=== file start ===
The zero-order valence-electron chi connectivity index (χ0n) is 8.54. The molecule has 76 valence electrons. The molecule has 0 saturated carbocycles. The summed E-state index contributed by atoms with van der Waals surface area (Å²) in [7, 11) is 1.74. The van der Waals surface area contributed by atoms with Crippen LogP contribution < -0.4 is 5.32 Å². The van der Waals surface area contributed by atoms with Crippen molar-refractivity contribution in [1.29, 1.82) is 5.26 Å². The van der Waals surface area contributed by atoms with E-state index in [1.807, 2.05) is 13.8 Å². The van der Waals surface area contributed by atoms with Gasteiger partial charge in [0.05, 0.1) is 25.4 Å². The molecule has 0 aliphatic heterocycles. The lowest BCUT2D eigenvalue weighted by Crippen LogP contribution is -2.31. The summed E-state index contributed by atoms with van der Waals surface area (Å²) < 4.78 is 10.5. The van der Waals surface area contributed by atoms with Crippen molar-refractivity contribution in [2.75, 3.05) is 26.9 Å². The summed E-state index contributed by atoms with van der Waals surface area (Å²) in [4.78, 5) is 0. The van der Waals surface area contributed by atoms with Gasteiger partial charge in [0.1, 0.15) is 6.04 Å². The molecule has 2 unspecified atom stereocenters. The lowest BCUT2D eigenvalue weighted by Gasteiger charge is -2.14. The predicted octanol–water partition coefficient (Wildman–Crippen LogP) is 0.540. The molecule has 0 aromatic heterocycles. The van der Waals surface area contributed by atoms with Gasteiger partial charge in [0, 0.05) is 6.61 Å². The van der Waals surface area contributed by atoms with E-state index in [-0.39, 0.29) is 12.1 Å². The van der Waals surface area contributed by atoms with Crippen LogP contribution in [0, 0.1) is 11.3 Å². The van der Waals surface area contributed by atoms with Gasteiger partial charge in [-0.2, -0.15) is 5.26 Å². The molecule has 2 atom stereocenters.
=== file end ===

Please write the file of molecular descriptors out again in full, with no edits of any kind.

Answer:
The zero-order valence-electron chi connectivity index (χ0n) is 8.54. The molecule has 76 valence electrons. The molecule has 0 saturated carbocycles. The summed E-state index contributed by atoms with van der Waals surface area (Å²) in [7, 11) is 1.74. The van der Waals surface area contributed by atoms with Crippen LogP contribution < -0.4 is 5.32 Å². The van der Waals surface area contributed by atoms with Crippen molar-refractivity contribution in [1.29, 1.82) is 5.26 Å². The van der Waals surface area contributed by atoms with E-state index in [1.807, 2.05) is 13.8 Å². The van der Waals surface area contributed by atoms with Gasteiger partial charge in [0.05, 0.1) is 25.4 Å². The molecule has 0 aliphatic heterocycles. The lowest BCUT2D eigenvalue weighted by Crippen LogP contribution is -2.31. The summed E-state index contributed by atoms with van der Waals surface area (Å²) < 4.78 is 10.5. The van der Waals surface area contributed by atoms with Crippen molar-refractivity contribution in [2.75, 3.05) is 26.9 Å². The summed E-state index contributed by atoms with van der Waals surface area (Å²) in [4.78, 5) is 0. The van der Waals surface area contributed by atoms with Gasteiger partial charge in [0.1, 0.15) is 6.04 Å². The molecule has 2 unspecified atom stereocenters. The lowest BCUT2D eigenvalue weighted by Gasteiger charge is -2.14. The predicted octanol–water partition coefficient (Wildman–Crippen LogP) is 0.540. The molecule has 0 aromatic heterocycles. The van der Waals surface area contributed by atoms with Gasteiger partial charge in [0, 0.05) is 6.61 Å². The van der Waals surface area contributed by atoms with E-state index in [-0.39, 0.29) is 12.1 Å². The van der Waals surface area contributed by atoms with Crippen LogP contribution in [0, 0.1) is 11.3 Å². The van der Waals surface area contributed by atoms with Gasteiger partial charge in [-0.2, -0.15) is 5.26 Å². The molecule has 2 atom stereocenters.